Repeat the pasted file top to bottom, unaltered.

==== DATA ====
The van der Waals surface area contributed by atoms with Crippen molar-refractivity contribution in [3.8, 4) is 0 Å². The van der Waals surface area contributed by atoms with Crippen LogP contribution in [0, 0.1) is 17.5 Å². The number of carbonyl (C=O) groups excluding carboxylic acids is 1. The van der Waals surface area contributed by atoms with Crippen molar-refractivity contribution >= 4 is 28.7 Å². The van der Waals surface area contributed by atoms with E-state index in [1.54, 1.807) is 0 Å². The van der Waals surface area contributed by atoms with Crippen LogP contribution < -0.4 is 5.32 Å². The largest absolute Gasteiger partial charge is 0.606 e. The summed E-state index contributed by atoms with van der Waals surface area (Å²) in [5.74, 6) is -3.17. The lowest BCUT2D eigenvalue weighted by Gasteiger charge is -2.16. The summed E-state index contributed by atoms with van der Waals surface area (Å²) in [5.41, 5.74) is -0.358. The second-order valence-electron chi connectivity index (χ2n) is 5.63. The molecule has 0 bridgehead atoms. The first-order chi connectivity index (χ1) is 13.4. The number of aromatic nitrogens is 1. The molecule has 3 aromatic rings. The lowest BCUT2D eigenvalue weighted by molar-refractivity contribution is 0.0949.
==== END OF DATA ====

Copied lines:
The van der Waals surface area contributed by atoms with Crippen molar-refractivity contribution in [3.8, 4) is 0 Å². The van der Waals surface area contributed by atoms with Crippen LogP contribution in [0, 0.1) is 17.5 Å². The number of carbonyl (C=O) groups excluding carboxylic acids is 1. The van der Waals surface area contributed by atoms with Crippen molar-refractivity contribution >= 4 is 28.7 Å². The van der Waals surface area contributed by atoms with E-state index in [1.54, 1.807) is 0 Å². The van der Waals surface area contributed by atoms with Crippen LogP contribution < -0.4 is 5.32 Å². The largest absolute Gasteiger partial charge is 0.606 e. The summed E-state index contributed by atoms with van der Waals surface area (Å²) in [5.74, 6) is -3.17. The lowest BCUT2D eigenvalue weighted by Gasteiger charge is -2.16. The summed E-state index contributed by atoms with van der Waals surface area (Å²) in [5.41, 5.74) is -0.358. The second-order valence-electron chi connectivity index (χ2n) is 5.63. The molecule has 0 bridgehead atoms. The first-order chi connectivity index (χ1) is 13.4. The number of aromatic nitrogens is 1. The molecule has 3 aromatic rings. The lowest BCUT2D eigenvalue weighted by molar-refractivity contribution is 0.0949.